Google has updated its Maps for Android application, giving it more GPS navigation features than mobile offerings from Apple and Microsoft.
One key new feature in Google Maps 5.0 for Android is that the map moves with the user. Some mobile-phone maps stay oriented to the North, even if a user is moving in another direction.
Users of the new Google Maps can hit the compass icon in the top corner of the map and the map will automatically rotate to face the same direction as the user. Words on the maps will also rotate to be readable by the user.
That feature wasn't previously available in Google Maps for Android and isn't available from Microsoft on the Bing app for iPhone. The iPhone map app allows users to hit a button in the corner of the map so that it orients along with the user.
Google has added some other features that make the application useful as a GPS navigator. Google has started caching maps that users look at most often so that when a user wants to view a map in an area without an Internet connection, Google can still display the map. Google does the caching overnight when the phone is plugged in and connected to Wi-Fi.
Not only can users view maps when not connected to the Internet, they'll get refreshed directions if they take a different route than the one the map initially suggested. Users will have to be connected to start a route, but if they get disconnected midway, the software will reroute them if necessary.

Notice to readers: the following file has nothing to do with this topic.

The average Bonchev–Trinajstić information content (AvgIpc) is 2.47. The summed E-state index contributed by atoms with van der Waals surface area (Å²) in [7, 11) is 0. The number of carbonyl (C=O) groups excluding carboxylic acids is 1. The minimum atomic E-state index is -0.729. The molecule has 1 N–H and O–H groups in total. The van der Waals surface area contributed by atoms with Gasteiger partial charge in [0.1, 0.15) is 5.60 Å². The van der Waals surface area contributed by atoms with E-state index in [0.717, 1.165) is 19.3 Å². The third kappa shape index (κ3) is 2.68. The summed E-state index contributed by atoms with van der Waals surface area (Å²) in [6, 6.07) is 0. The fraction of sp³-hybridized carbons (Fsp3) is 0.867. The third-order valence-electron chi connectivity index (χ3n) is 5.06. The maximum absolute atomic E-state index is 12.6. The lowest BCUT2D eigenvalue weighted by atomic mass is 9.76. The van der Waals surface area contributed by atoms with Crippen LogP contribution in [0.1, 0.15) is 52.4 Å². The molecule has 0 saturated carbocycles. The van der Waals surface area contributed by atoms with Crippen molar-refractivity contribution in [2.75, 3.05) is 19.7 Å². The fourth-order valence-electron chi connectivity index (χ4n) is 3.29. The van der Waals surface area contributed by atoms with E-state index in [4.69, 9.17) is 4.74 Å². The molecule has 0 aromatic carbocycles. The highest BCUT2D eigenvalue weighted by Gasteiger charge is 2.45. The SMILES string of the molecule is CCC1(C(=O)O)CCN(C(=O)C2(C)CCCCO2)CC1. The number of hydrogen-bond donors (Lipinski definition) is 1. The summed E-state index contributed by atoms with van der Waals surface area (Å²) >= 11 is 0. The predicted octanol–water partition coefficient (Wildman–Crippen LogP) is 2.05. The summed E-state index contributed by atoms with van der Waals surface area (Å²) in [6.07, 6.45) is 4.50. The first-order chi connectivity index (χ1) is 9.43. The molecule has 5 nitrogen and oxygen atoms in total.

Google has added some other neat features. Dragging down on the screen with two fingers tilts the maps. If a user is in one of the 100 cities for which Google displays 3D renderings of buildings, those images will pop up.
Google says that the changes it has made on the back end to enable these features end up saving users in data usage. It estimates that viewing the maps requires 70 percent less mobile network data than previously.
Not all Android users will get the new features. Maps 5.0 works on phones with Android 1.6 and higher, but the 3D and offline features require Android 2.0 or higher. Just over 93 percent of Android phones are running version 1.6 or higher and 83 percent have version 2.0 or higher.
The updates may encourage some people to use Google Maps instead of buying a third-party GPS navigation app for their phones.
Google's announcement comes a day after Microsoft rolled out some improvements to its Bing Maps for mobile offering. Starting this week, Microsoft will roll out the update, which includes adding Streetside to the mobile version. Streetside stitches together photographs and overlays them on the map. The updates, which also include features that let users book restaurants and do other things in the maps app, will be available to iPhone users of the Bing app. Some of the updates will be available to Android users as well.